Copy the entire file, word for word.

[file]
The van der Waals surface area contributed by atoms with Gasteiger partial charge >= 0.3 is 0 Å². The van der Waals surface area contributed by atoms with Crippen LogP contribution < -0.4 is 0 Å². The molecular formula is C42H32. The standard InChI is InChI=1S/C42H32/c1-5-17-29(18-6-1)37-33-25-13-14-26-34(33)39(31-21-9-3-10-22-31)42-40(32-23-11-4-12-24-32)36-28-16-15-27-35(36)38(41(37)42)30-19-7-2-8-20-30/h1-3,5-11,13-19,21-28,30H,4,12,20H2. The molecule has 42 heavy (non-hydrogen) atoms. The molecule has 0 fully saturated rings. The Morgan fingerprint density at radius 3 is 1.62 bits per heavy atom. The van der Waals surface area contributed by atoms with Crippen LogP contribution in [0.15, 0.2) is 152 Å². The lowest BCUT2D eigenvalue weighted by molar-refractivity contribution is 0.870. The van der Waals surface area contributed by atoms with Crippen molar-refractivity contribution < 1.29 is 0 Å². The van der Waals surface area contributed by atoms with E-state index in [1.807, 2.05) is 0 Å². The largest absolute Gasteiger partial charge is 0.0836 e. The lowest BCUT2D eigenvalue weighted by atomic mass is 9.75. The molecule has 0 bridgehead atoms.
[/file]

The van der Waals surface area contributed by atoms with Gasteiger partial charge >= 0.3 is 0 Å². The van der Waals surface area contributed by atoms with Crippen LogP contribution < -0.4 is 0 Å². The molecular formula is C42H32. The standard InChI is InChI=1S/C42H32/c1-5-17-29(18-6-1)37-33-25-13-14-26-34(33)39(31-21-9-3-10-22-31)42-40(32-23-11-4-12-24-32)36-28-16-15-27-35(36)38(41(37)42)30-19-7-2-8-20-30/h1-3,5-11,13-19,21-28,30H,4,12,20H2. The molecule has 42 heavy (non-hydrogen) atoms. The molecule has 0 fully saturated rings. The Morgan fingerprint density at radius 3 is 1.62 bits per heavy atom. The van der Waals surface area contributed by atoms with Crippen LogP contribution in [0.15, 0.2) is 152 Å². The lowest BCUT2D eigenvalue weighted by molar-refractivity contribution is 0.870. The van der Waals surface area contributed by atoms with Crippen molar-refractivity contribution < 1.29 is 0 Å². The van der Waals surface area contributed by atoms with E-state index in [1.807, 2.05) is 0 Å². The largest absolute Gasteiger partial charge is 0.0836 e. The lowest BCUT2D eigenvalue weighted by atomic mass is 9.75. The molecule has 0 bridgehead atoms.